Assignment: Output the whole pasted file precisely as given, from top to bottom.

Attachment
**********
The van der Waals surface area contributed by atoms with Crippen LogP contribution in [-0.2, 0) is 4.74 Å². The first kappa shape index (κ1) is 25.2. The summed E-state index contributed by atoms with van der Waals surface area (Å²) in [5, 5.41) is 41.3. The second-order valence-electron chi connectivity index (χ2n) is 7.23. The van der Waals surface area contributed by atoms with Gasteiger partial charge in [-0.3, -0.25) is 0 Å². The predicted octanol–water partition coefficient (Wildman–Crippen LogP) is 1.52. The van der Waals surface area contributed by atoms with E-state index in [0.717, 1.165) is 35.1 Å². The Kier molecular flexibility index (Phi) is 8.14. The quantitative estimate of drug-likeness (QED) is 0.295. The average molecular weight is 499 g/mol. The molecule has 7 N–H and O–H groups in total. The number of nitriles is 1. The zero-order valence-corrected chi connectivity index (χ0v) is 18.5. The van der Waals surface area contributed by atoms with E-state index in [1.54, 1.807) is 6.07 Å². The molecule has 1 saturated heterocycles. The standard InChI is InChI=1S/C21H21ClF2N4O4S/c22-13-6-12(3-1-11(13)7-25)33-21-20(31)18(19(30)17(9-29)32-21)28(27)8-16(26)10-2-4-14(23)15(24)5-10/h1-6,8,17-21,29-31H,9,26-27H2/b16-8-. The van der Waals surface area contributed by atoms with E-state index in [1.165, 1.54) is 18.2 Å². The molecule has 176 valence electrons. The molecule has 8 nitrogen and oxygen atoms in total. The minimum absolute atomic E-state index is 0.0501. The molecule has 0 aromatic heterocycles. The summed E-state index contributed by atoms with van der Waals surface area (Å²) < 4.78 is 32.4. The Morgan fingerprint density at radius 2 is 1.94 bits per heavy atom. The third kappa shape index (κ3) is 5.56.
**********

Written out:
The van der Waals surface area contributed by atoms with Crippen LogP contribution in [-0.2, 0) is 4.74 Å². The first kappa shape index (κ1) is 25.2. The summed E-state index contributed by atoms with van der Waals surface area (Å²) in [5, 5.41) is 41.3. The second-order valence-electron chi connectivity index (χ2n) is 7.23. The van der Waals surface area contributed by atoms with Gasteiger partial charge in [-0.3, -0.25) is 0 Å². The predicted octanol–water partition coefficient (Wildman–Crippen LogP) is 1.52. The van der Waals surface area contributed by atoms with E-state index in [0.717, 1.165) is 35.1 Å². The Kier molecular flexibility index (Phi) is 8.14. The quantitative estimate of drug-likeness (QED) is 0.295. The average molecular weight is 499 g/mol. The molecule has 7 N–H and O–H groups in total. The number of nitriles is 1. The zero-order valence-corrected chi connectivity index (χ0v) is 18.5. The van der Waals surface area contributed by atoms with E-state index in [1.54, 1.807) is 6.07 Å². The molecule has 1 saturated heterocycles. The standard InChI is InChI=1S/C21H21ClF2N4O4S/c22-13-6-12(3-1-11(13)7-25)33-21-20(31)18(19(30)17(9-29)32-21)28(27)8-16(26)10-2-4-14(23)15(24)5-10/h1-6,8,17-21,29-31H,9,26-27H2/b16-8-. The van der Waals surface area contributed by atoms with E-state index in [1.165, 1.54) is 18.2 Å². The molecule has 176 valence electrons. The molecule has 8 nitrogen and oxygen atoms in total. The minimum absolute atomic E-state index is 0.0501. The molecule has 0 aromatic heterocycles. The summed E-state index contributed by atoms with van der Waals surface area (Å²) < 4.78 is 32.4. The Morgan fingerprint density at radius 2 is 1.94 bits per heavy atom. The third kappa shape index (κ3) is 5.56.